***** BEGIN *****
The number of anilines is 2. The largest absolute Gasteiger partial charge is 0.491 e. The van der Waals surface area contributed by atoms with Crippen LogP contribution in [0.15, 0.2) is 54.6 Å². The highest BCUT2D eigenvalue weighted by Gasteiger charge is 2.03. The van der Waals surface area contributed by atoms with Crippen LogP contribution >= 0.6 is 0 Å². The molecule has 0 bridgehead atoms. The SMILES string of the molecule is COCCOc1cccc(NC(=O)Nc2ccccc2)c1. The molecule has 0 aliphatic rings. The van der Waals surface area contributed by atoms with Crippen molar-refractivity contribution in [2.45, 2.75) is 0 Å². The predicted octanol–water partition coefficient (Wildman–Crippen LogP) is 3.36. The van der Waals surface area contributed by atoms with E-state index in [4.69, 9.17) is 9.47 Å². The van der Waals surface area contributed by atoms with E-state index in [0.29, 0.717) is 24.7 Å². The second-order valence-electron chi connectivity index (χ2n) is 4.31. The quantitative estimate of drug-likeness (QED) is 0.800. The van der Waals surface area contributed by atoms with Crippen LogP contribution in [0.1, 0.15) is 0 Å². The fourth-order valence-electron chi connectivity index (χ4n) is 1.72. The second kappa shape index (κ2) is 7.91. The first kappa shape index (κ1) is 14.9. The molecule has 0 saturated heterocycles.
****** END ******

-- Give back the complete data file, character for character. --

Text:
The number of anilines is 2. The largest absolute Gasteiger partial charge is 0.491 e. The van der Waals surface area contributed by atoms with Crippen LogP contribution in [0.15, 0.2) is 54.6 Å². The highest BCUT2D eigenvalue weighted by Gasteiger charge is 2.03. The van der Waals surface area contributed by atoms with Crippen LogP contribution >= 0.6 is 0 Å². The molecule has 0 bridgehead atoms. The SMILES string of the molecule is COCCOc1cccc(NC(=O)Nc2ccccc2)c1. The molecule has 0 aliphatic rings. The van der Waals surface area contributed by atoms with Crippen molar-refractivity contribution in [2.45, 2.75) is 0 Å². The predicted octanol–water partition coefficient (Wildman–Crippen LogP) is 3.36. The van der Waals surface area contributed by atoms with E-state index in [4.69, 9.17) is 9.47 Å². The van der Waals surface area contributed by atoms with E-state index in [0.29, 0.717) is 24.7 Å². The second-order valence-electron chi connectivity index (χ2n) is 4.31. The quantitative estimate of drug-likeness (QED) is 0.800. The van der Waals surface area contributed by atoms with Crippen LogP contribution in [0.1, 0.15) is 0 Å². The fourth-order valence-electron chi connectivity index (χ4n) is 1.72. The second kappa shape index (κ2) is 7.91. The first kappa shape index (κ1) is 14.9. The molecule has 0 saturated heterocycles.